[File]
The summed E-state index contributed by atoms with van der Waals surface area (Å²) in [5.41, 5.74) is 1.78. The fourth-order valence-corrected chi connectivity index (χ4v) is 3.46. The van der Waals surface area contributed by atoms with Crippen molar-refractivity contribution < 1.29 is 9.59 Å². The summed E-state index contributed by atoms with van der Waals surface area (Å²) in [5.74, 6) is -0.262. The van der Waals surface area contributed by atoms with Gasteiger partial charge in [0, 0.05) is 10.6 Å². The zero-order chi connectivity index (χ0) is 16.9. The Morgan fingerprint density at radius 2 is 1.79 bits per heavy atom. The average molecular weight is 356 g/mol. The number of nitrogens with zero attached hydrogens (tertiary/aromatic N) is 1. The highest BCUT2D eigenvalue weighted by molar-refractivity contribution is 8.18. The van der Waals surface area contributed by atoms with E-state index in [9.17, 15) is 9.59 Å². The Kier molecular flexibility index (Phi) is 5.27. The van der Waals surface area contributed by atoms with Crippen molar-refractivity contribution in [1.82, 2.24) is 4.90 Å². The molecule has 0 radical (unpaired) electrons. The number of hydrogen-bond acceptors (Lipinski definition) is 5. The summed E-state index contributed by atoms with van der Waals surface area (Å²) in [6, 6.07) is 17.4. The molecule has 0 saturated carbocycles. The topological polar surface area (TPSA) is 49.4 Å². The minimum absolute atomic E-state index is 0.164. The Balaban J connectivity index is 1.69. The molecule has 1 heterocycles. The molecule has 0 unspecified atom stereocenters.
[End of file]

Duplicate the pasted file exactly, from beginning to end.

The summed E-state index contributed by atoms with van der Waals surface area (Å²) in [5.41, 5.74) is 1.78. The fourth-order valence-corrected chi connectivity index (χ4v) is 3.46. The van der Waals surface area contributed by atoms with Crippen molar-refractivity contribution < 1.29 is 9.59 Å². The summed E-state index contributed by atoms with van der Waals surface area (Å²) in [5.74, 6) is -0.262. The van der Waals surface area contributed by atoms with Gasteiger partial charge in [0, 0.05) is 10.6 Å². The zero-order chi connectivity index (χ0) is 16.9. The Morgan fingerprint density at radius 2 is 1.79 bits per heavy atom. The average molecular weight is 356 g/mol. The number of nitrogens with zero attached hydrogens (tertiary/aromatic N) is 1. The highest BCUT2D eigenvalue weighted by molar-refractivity contribution is 8.18. The van der Waals surface area contributed by atoms with E-state index in [9.17, 15) is 9.59 Å². The Kier molecular flexibility index (Phi) is 5.27. The van der Waals surface area contributed by atoms with Crippen molar-refractivity contribution in [1.82, 2.24) is 4.90 Å². The molecule has 0 radical (unpaired) electrons. The number of hydrogen-bond acceptors (Lipinski definition) is 5. The summed E-state index contributed by atoms with van der Waals surface area (Å²) in [6, 6.07) is 17.4. The molecule has 0 saturated carbocycles. The topological polar surface area (TPSA) is 49.4 Å². The minimum absolute atomic E-state index is 0.164. The Balaban J connectivity index is 1.69. The molecule has 1 heterocycles. The molecule has 0 unspecified atom stereocenters.